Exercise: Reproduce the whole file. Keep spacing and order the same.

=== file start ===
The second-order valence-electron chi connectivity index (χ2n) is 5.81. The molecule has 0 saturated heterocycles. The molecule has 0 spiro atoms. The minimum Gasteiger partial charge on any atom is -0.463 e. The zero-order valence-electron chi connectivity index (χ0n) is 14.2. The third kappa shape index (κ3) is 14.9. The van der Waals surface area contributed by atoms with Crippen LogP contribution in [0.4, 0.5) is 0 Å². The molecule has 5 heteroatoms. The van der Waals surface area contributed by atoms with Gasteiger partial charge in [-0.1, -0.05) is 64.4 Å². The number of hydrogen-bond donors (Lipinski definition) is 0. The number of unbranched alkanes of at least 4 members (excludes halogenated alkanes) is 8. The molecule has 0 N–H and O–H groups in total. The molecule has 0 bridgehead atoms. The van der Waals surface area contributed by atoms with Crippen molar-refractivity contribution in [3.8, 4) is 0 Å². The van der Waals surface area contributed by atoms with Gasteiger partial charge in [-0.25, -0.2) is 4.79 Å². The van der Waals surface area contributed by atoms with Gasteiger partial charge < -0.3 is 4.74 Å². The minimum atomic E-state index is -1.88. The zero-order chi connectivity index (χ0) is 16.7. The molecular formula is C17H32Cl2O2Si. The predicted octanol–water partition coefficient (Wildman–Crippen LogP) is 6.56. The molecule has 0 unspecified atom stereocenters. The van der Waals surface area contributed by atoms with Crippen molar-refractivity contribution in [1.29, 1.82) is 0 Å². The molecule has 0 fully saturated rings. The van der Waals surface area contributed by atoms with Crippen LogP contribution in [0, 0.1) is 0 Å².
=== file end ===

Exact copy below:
The second-order valence-electron chi connectivity index (χ2n) is 5.81. The molecule has 0 saturated heterocycles. The molecule has 0 spiro atoms. The minimum Gasteiger partial charge on any atom is -0.463 e. The zero-order valence-electron chi connectivity index (χ0n) is 14.2. The third kappa shape index (κ3) is 14.9. The van der Waals surface area contributed by atoms with Crippen LogP contribution in [0.4, 0.5) is 0 Å². The molecule has 5 heteroatoms. The van der Waals surface area contributed by atoms with Gasteiger partial charge in [-0.1, -0.05) is 64.4 Å². The number of hydrogen-bond donors (Lipinski definition) is 0. The number of unbranched alkanes of at least 4 members (excludes halogenated alkanes) is 8. The molecule has 0 N–H and O–H groups in total. The molecule has 0 bridgehead atoms. The van der Waals surface area contributed by atoms with Crippen molar-refractivity contribution in [3.8, 4) is 0 Å². The van der Waals surface area contributed by atoms with Gasteiger partial charge in [-0.25, -0.2) is 4.79 Å². The van der Waals surface area contributed by atoms with Gasteiger partial charge < -0.3 is 4.74 Å². The minimum atomic E-state index is -1.88. The zero-order chi connectivity index (χ0) is 16.7. The molecular formula is C17H32Cl2O2Si. The predicted octanol–water partition coefficient (Wildman–Crippen LogP) is 6.56. The molecule has 0 unspecified atom stereocenters. The van der Waals surface area contributed by atoms with Crippen molar-refractivity contribution in [1.29, 1.82) is 0 Å². The molecule has 0 fully saturated rings. The van der Waals surface area contributed by atoms with Crippen LogP contribution in [0, 0.1) is 0 Å².